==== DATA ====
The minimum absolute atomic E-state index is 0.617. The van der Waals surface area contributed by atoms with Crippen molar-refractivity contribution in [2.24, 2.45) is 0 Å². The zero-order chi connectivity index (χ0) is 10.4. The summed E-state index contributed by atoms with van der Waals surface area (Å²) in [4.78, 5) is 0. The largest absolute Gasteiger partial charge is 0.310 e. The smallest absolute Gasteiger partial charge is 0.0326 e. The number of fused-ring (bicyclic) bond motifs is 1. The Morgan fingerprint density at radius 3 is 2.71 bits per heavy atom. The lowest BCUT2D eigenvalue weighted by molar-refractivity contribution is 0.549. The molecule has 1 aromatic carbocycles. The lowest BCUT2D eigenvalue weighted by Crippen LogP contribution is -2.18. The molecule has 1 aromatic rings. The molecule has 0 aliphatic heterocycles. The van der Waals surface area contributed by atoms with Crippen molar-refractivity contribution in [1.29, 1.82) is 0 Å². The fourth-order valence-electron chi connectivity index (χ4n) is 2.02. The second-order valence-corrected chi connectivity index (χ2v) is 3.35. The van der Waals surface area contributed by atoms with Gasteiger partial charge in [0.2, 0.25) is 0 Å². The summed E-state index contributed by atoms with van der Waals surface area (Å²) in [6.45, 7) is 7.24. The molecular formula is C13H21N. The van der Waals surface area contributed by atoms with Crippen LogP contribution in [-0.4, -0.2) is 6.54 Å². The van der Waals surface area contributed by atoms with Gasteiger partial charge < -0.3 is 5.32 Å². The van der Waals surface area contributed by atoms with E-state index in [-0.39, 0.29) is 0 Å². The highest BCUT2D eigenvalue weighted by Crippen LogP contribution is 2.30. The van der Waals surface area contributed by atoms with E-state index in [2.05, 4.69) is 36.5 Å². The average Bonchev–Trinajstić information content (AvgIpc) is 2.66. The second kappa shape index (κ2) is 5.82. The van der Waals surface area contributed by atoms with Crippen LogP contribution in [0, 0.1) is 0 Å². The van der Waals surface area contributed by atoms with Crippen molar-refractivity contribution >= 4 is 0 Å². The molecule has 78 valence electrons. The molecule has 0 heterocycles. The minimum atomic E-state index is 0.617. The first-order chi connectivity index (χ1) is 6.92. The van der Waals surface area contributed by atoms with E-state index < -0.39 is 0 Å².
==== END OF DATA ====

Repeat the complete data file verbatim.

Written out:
The minimum absolute atomic E-state index is 0.617. The van der Waals surface area contributed by atoms with Crippen molar-refractivity contribution in [2.24, 2.45) is 0 Å². The zero-order chi connectivity index (χ0) is 10.4. The summed E-state index contributed by atoms with van der Waals surface area (Å²) in [4.78, 5) is 0. The largest absolute Gasteiger partial charge is 0.310 e. The smallest absolute Gasteiger partial charge is 0.0326 e. The number of fused-ring (bicyclic) bond motifs is 1. The Morgan fingerprint density at radius 3 is 2.71 bits per heavy atom. The lowest BCUT2D eigenvalue weighted by molar-refractivity contribution is 0.549. The molecule has 1 aromatic carbocycles. The lowest BCUT2D eigenvalue weighted by Crippen LogP contribution is -2.18. The molecule has 1 aromatic rings. The molecule has 0 aliphatic heterocycles. The van der Waals surface area contributed by atoms with Crippen molar-refractivity contribution in [1.29, 1.82) is 0 Å². The fourth-order valence-electron chi connectivity index (χ4n) is 2.02. The second-order valence-corrected chi connectivity index (χ2v) is 3.35. The van der Waals surface area contributed by atoms with Gasteiger partial charge in [0.2, 0.25) is 0 Å². The summed E-state index contributed by atoms with van der Waals surface area (Å²) in [6.45, 7) is 7.24. The molecular formula is C13H21N. The van der Waals surface area contributed by atoms with Crippen LogP contribution in [-0.4, -0.2) is 6.54 Å². The van der Waals surface area contributed by atoms with Gasteiger partial charge < -0.3 is 5.32 Å². The van der Waals surface area contributed by atoms with E-state index in [-0.39, 0.29) is 0 Å². The highest BCUT2D eigenvalue weighted by Crippen LogP contribution is 2.30. The van der Waals surface area contributed by atoms with E-state index in [2.05, 4.69) is 36.5 Å². The average Bonchev–Trinajstić information content (AvgIpc) is 2.66. The second kappa shape index (κ2) is 5.82. The van der Waals surface area contributed by atoms with Crippen LogP contribution in [0, 0.1) is 0 Å². The van der Waals surface area contributed by atoms with Crippen molar-refractivity contribution >= 4 is 0 Å². The molecule has 78 valence electrons. The molecule has 0 heterocycles. The minimum atomic E-state index is 0.617. The first-order chi connectivity index (χ1) is 6.92. The van der Waals surface area contributed by atoms with E-state index < -0.39 is 0 Å².